To bolster her case that the town has nothing to fear from CES, Bridges circulated a letter from the company. In it, CES committed to “building the very same project that was proposed” to the planning board, including the use of turbines with the same or lower maximum sound output; the same setbacks to residences and property lines; and compliance with all of the conditions for approval spelled out in the wind energy section of the ordinance.

In addition, the company proposed to install equipment that would slow rotation of the windmill blades and reduce sound emissions if the turbines are louder than expected due to high winds.

CES also said it would appoint a Freedom resident to act as “community liaison” to hear complaints, visit residents who are concerned and meet regularly with company officials to address concerns. In addition, CES said it would set up a 24-hour hotline for residents to call if they have complaints.

Bridges said Freedom does not need the kind of protection that the commercial development review ordinance provides. “We were protected for a year, and the most promising project in the town’s history was killed,” she said.

Other beneficial projects could face the same fate, she said. Noise standards are so strict that virtually any business that creates noise – a car repair shop, a convenience store – could not meet the requirements, she said.

And, according to Bridges, a provision that requires business owners to post bonds to cover the cost of removing their facilities when no longer in operation would make any small business owner look elsewhere to locate.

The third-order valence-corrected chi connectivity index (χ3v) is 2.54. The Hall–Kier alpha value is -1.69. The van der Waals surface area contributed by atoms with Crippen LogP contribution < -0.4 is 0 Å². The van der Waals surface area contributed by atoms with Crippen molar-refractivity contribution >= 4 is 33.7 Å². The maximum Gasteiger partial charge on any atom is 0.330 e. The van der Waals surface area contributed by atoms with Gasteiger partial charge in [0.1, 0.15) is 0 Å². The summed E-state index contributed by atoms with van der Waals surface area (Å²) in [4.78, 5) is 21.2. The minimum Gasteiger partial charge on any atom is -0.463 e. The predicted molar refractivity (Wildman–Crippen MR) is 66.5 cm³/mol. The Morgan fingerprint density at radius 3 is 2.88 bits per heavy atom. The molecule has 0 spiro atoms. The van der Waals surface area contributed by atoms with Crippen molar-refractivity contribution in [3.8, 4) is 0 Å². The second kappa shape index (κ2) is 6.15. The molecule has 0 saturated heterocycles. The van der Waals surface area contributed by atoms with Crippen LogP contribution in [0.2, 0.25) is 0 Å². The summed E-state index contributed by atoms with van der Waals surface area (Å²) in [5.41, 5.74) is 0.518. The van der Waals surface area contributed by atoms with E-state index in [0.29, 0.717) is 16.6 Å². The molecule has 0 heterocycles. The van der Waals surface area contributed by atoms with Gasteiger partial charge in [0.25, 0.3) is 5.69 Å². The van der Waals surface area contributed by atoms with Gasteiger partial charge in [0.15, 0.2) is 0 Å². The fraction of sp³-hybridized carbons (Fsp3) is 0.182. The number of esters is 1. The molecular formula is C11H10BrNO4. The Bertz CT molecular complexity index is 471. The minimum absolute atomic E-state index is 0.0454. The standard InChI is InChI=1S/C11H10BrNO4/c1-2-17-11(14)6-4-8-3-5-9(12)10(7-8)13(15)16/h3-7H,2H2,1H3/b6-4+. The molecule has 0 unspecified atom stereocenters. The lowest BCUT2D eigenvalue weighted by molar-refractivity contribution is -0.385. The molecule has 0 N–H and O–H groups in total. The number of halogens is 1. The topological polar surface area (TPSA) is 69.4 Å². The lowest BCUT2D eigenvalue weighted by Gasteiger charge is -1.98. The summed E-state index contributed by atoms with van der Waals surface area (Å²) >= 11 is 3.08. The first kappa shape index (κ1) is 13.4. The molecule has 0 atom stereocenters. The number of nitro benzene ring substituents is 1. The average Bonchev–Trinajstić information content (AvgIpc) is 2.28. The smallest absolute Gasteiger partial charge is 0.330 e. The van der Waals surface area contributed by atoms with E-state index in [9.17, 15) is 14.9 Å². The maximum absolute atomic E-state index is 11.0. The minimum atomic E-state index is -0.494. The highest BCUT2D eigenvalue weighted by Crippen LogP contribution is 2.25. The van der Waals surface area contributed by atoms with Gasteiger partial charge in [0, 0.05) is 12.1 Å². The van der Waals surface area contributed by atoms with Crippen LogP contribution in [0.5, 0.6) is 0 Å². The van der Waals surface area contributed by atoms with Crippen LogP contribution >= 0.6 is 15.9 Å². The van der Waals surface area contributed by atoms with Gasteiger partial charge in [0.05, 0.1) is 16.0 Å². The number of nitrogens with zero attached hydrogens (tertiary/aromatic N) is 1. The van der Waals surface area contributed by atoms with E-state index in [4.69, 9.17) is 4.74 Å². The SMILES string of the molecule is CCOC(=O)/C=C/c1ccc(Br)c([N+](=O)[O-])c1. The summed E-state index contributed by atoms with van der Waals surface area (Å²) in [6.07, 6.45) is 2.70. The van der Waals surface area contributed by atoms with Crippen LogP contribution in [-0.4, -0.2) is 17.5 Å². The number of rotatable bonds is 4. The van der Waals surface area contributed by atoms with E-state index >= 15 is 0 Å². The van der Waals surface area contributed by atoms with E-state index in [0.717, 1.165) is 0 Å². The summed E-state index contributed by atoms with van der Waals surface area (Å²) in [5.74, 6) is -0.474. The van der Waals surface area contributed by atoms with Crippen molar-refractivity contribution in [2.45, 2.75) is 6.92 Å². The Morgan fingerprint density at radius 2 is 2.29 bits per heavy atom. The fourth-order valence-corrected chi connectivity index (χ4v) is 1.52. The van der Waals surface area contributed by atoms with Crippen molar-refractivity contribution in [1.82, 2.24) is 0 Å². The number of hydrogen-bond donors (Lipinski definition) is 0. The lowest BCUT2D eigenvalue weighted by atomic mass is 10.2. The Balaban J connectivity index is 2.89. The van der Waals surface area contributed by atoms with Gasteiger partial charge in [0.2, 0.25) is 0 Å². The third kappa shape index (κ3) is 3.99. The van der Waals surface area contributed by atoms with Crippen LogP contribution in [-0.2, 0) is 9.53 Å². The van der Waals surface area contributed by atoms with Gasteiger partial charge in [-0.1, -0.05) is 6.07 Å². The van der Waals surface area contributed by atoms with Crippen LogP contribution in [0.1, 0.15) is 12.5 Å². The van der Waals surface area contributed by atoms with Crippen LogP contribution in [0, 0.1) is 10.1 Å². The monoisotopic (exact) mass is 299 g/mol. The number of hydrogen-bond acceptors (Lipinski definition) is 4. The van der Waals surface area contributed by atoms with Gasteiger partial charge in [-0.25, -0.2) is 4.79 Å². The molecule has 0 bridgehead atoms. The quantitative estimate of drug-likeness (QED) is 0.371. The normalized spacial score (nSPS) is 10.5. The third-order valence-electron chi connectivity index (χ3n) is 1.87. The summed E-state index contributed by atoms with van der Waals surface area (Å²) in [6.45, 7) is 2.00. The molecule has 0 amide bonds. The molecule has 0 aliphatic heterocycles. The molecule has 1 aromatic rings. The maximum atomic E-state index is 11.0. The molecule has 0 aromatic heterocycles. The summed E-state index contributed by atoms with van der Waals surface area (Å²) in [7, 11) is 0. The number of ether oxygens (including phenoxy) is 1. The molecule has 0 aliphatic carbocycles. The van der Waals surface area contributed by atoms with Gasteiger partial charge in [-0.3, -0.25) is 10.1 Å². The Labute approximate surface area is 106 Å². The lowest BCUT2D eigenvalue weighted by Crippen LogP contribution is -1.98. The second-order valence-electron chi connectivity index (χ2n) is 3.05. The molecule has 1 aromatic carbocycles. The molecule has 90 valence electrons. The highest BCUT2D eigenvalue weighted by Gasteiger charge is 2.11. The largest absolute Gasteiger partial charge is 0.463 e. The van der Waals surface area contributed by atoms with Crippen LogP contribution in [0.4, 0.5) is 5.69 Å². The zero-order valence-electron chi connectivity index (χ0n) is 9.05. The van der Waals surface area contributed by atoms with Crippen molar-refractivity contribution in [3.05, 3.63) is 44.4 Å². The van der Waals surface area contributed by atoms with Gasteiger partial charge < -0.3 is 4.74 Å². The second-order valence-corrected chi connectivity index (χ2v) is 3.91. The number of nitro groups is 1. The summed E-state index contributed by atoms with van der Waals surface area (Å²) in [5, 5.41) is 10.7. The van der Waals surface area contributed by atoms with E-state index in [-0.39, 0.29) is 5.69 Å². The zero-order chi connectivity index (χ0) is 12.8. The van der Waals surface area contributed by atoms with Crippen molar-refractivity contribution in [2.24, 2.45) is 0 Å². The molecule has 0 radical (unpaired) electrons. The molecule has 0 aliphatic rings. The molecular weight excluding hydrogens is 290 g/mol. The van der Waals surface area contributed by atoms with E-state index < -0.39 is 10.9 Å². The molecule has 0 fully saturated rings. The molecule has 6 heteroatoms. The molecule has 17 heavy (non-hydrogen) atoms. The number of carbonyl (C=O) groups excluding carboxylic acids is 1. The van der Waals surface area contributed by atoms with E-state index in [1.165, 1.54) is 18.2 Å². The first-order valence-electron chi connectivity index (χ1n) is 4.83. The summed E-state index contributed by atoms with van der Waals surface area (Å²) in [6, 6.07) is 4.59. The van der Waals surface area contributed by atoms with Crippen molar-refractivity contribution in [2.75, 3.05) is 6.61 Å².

The commercial development review ordinance was meant to mitigate potential nuisances associated with commercial developments, and to address a range of environmental and planning issues, including “noise, odors, storm water, erosion, phosphorus, water body protection, traffic, parking, light and glare, scenic resources, groundwater, historic and archaeological resources, significant wildlife and aquatic resources and other natural resources.”

It was also intended to reduce the potential for development to negatively affect municipal services and infrastructure.

Those considerations are too important to just scrap, according to Steve Bennett.

The former selectman gave three examples of developments that would fall under the ordinance. The first is a proposal by David Pottle, who owns 100 acres on Beaver Ridge. Pottle has drilled a number of wells on the site and seeks to eventually sell water commercially.

“That is a significant business,” said Bennett. “He has a significant ability to pump down the aquifer. I’m sure he wouldn’t do it, but he could sell [the property to another water producer].”